A bill to expand protections for victims of childhood sex abuse recently cleared the Georgia State House. The legislation would extend the statute of limitations for adults who were sexually abused as children to be able to bring a claim against their abusers as adults.
The proposed legislation was passed unanimously and sent to the Georgia state Senate.
What the proposed legislation would do
Statutes of limitation refer to the time limits victims have to bring claims against those responsible for harming them in a variety of personal injury situations. The bill would extend the deadline for victims to bring a lawsuit against their childhood abuser from the age of 23 to the age of 38. The legislation would allow victims to bring a claim against alleged abusers up to a year after realizing the present-day trauma the past abuse had caused.
Additionally, the bill would also give victims a 4-year window to bring a claim against public and private organizations for employing staff who had abused the victim as a child. Victims would have to prove by clear and convincing evidence that the organization in question knew about the abuse and allowed it to happen under their employ and supervision of the staff member.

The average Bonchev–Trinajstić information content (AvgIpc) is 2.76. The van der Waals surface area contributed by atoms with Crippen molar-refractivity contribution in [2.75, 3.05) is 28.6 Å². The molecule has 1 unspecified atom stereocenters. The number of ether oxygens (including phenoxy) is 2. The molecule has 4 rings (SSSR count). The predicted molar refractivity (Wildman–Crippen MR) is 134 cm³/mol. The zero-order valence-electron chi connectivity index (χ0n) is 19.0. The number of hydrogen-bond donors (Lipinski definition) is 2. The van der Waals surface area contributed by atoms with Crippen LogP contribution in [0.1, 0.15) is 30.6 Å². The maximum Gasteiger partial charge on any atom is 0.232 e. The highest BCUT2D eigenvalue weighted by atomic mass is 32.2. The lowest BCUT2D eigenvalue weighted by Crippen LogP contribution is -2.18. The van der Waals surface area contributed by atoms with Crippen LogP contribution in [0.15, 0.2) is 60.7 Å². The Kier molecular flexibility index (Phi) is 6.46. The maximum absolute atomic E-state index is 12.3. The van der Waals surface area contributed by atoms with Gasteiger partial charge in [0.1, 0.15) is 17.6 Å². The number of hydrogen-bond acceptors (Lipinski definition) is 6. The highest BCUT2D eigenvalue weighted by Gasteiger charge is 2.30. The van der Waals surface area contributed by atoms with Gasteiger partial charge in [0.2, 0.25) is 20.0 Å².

Only abuse that happened after 1983 would qualify under the bill. Though the bill, which would provider retroactive protections for victims, has met with some controversy, it may provide greater protections for victims of child sex abuse. Victims of childhood sexual abuse should be familiar with the legal protections available to them following the abuse they have suffered.